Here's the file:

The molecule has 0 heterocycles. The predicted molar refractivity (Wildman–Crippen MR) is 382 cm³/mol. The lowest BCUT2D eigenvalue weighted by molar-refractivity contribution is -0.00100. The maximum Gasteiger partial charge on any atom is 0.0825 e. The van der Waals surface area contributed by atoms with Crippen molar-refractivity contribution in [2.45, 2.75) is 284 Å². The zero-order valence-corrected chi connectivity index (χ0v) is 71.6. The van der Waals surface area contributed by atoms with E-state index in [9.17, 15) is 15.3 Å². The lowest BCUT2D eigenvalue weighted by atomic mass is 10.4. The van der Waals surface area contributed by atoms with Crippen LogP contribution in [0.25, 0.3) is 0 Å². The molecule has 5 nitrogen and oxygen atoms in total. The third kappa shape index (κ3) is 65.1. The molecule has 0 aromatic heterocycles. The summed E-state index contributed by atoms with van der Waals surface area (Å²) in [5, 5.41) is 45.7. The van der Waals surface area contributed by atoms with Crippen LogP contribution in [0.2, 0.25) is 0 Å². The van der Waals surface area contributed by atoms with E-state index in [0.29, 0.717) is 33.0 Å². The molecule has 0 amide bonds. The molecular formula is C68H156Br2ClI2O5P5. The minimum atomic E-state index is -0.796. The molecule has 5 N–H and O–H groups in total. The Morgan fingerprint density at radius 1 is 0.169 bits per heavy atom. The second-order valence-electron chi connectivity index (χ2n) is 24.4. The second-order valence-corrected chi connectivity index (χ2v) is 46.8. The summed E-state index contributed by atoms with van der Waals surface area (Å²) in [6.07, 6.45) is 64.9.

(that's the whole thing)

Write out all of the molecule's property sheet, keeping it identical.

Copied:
The molecule has 0 heterocycles. The predicted molar refractivity (Wildman–Crippen MR) is 382 cm³/mol. The lowest BCUT2D eigenvalue weighted by molar-refractivity contribution is -0.00100. The maximum Gasteiger partial charge on any atom is 0.0825 e. The van der Waals surface area contributed by atoms with Crippen molar-refractivity contribution in [2.45, 2.75) is 284 Å². The zero-order valence-corrected chi connectivity index (χ0v) is 71.6. The van der Waals surface area contributed by atoms with E-state index in [9.17, 15) is 15.3 Å². The lowest BCUT2D eigenvalue weighted by atomic mass is 10.4. The van der Waals surface area contributed by atoms with Crippen LogP contribution in [0.25, 0.3) is 0 Å². The molecule has 5 nitrogen and oxygen atoms in total. The third kappa shape index (κ3) is 65.1. The molecule has 0 aromatic heterocycles. The summed E-state index contributed by atoms with van der Waals surface area (Å²) in [5, 5.41) is 45.7. The van der Waals surface area contributed by atoms with Crippen LogP contribution in [0.2, 0.25) is 0 Å². The van der Waals surface area contributed by atoms with E-state index in [0.29, 0.717) is 33.0 Å². The molecule has 0 amide bonds. The molecular formula is C68H156Br2ClI2O5P5. The minimum atomic E-state index is -0.796. The molecule has 5 N–H and O–H groups in total. The Morgan fingerprint density at radius 1 is 0.169 bits per heavy atom. The second-order valence-electron chi connectivity index (χ2n) is 24.4. The second-order valence-corrected chi connectivity index (χ2v) is 46.8. The summed E-state index contributed by atoms with van der Waals surface area (Å²) in [6.07, 6.45) is 64.9.